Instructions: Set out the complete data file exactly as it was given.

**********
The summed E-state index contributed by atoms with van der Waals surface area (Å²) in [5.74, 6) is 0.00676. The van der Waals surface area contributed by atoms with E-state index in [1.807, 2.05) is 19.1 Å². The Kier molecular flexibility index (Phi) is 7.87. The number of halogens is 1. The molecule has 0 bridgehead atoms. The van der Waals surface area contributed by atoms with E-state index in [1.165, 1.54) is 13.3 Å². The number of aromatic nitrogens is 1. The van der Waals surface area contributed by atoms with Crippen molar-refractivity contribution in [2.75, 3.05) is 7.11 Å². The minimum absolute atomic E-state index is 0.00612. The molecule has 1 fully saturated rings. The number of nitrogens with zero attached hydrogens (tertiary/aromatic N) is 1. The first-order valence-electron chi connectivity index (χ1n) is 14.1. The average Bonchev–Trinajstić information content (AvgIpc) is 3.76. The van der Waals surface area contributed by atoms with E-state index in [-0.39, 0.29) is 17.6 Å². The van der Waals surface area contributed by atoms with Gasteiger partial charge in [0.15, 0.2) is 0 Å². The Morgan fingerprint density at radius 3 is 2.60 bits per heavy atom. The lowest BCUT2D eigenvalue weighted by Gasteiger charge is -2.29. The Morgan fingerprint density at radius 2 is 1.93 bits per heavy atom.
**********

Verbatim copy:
The summed E-state index contributed by atoms with van der Waals surface area (Å²) in [5.74, 6) is 0.00676. The van der Waals surface area contributed by atoms with E-state index in [1.807, 2.05) is 19.1 Å². The Kier molecular flexibility index (Phi) is 7.87. The number of halogens is 1. The molecule has 0 bridgehead atoms. The van der Waals surface area contributed by atoms with E-state index in [1.165, 1.54) is 13.3 Å². The number of aromatic nitrogens is 1. The van der Waals surface area contributed by atoms with Crippen molar-refractivity contribution in [2.75, 3.05) is 7.11 Å². The minimum absolute atomic E-state index is 0.00612. The molecule has 1 fully saturated rings. The number of nitrogens with zero attached hydrogens (tertiary/aromatic N) is 1. The first-order valence-electron chi connectivity index (χ1n) is 14.1. The average Bonchev–Trinajstić information content (AvgIpc) is 3.76. The van der Waals surface area contributed by atoms with E-state index in [-0.39, 0.29) is 17.6 Å². The van der Waals surface area contributed by atoms with Gasteiger partial charge in [0.15, 0.2) is 0 Å². The Morgan fingerprint density at radius 3 is 2.60 bits per heavy atom. The lowest BCUT2D eigenvalue weighted by Gasteiger charge is -2.29. The Morgan fingerprint density at radius 2 is 1.93 bits per heavy atom.